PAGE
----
Newcastle Hunter Valley
Wests Cruise Vacays Nov 2019
Wests Cruise Vacays Nov 2019

Andrew Howells & Stampede Style

Hand drawn here in Newcastle

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Andrew Howells & Stampede Style Image

Newcastle based artist Andrew Howells has been in the industry for over twenty years. His first job out of school was drawing for an animation studio that created TV ads using the Warner Bros characters. He quickly moved on to freelance work and dabbled in political cartooning and the occasional Bald Archy exhibition.

Stampede Style, Newcastle illustrator | HUNTERhunter

A conversation with his best mate, a Vet Scientist changed the direction of Andrew’s art as he took upon the challenge of drawing anatomically correct elephants of varying conditions to benefit both scientists and zoo keepers around the world. Since this adventure, which turned into a PHD, he has built a reputation for creating incredibly detailed and striking wildlife art, including life size illustrations of Asian Elephants.

Stampede Style, Newcastle illustrator | HUNTERhunter 

His striking compositions have seen his work featured in a number of solo and group exhibitions and have made their way into The Art of Australian Geographic Illustration by Alasdair McGregor, along with many of our favourite home style magazines. Whilst he loves creating art, he also shares his knowledge and skills with his students as a Lecturer in Natural History Illustration at the University of Newcastle.

As Andrew continues to grow his animal series, a recent collaboration with wife Elisha and her business partner Michelle, has resulted in an online art store for you to view and purchase his beautiful prints, Stampede Style.

Stampede Style, Newcastle illustrator | HUNTERhunter

 

We fired some questions at Andrew:

You live in Newcastle, what creative inspiration does this city give you?

I’m inspired by the light and space of the Hunter, especially the coast. I love the different habitats around Newcastle. I’m also lucky enough to be inspired by creative people every day in my workplace at the university.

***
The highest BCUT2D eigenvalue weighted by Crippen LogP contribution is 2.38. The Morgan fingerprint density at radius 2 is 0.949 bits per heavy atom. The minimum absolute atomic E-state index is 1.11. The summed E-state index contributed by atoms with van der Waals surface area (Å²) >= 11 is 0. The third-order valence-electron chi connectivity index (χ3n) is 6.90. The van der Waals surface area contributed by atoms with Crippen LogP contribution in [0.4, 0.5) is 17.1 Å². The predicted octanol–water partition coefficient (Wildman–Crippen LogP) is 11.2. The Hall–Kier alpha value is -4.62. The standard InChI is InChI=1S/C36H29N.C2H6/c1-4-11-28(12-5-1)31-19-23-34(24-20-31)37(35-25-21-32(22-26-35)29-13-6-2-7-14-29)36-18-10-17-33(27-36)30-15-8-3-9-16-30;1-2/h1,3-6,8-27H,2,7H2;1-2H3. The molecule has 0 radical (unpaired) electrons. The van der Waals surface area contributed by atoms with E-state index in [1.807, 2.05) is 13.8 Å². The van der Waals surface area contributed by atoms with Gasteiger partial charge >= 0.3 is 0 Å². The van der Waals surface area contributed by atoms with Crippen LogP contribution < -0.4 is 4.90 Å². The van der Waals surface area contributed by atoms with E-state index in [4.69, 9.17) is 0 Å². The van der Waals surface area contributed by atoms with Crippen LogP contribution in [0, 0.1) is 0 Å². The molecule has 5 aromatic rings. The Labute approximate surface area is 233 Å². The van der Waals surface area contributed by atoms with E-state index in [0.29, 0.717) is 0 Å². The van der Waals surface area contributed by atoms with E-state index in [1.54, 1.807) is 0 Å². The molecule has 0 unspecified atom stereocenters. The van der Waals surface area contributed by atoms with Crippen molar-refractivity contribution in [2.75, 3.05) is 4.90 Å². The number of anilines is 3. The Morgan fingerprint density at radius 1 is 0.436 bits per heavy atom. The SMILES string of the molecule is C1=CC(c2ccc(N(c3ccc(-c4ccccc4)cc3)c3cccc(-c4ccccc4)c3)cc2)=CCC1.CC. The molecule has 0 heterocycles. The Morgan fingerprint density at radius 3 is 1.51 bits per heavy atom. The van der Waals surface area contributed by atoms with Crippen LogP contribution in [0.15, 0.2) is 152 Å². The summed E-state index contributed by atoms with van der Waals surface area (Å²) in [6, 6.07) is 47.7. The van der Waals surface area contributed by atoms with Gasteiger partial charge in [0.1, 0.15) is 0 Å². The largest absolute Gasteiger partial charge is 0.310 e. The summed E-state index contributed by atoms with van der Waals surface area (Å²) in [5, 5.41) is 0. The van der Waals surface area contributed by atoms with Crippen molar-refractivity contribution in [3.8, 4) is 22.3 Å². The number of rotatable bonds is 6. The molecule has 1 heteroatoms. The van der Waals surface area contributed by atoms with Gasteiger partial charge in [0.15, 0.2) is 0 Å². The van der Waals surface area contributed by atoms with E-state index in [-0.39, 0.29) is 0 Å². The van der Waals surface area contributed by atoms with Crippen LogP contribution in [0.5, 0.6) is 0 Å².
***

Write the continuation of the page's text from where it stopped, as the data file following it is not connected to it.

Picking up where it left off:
Your compositions are striking, what do you believe is a key element in creating a good composition?

Framing a composition. It’s almost like being a photographer, getting that right profile or balance. How you frame something tells a lot about the subject and their story. I spent a lot of time studying an elephant and illustrated just his eye to capture my memory of his knowing look. I liked extracting that special element and focusing on the detail. So I used really tight cropping.

I also like using white space as I like working with detail and context and taking away the other environmental factors and noise around a subject. For example I have drawn an image of a young zebra on the ground, it sits lower in the frame, it’s small and surrounded by a lot of space. It’s obviously more vulnerable because it’s young and the framing helps depict that. The framing becomes part of the storytelling so you get a sense of its size, scale and vulnerability.

Your art is very precise and accurate, would you call yourself a perfectionist?

I like the challenge of trying to make something look like something, but not because it has to be right or perfect, just because I enjoy the process, the technical aspect. That’s why I enjoy drawing faces; it’s a challenge. I’m curious about how art is made, what techniques have been used. I find myself looking not at the overall artwork, but at details. I will spend ages looking at how another artist has created an eye, what brushstrokes were used. I deconstruct others’ art to see how it has been created.

What is the most challenging part about drawing animals?

The main challenge is recreating the texture of their surface, whether it be fur, hair, skin or scales. Each texture requires the pencil to be used in a different way. Then the other challenging element is getting the form, shapes and angles right. So combining the two and getting the form and texture right are challenging.

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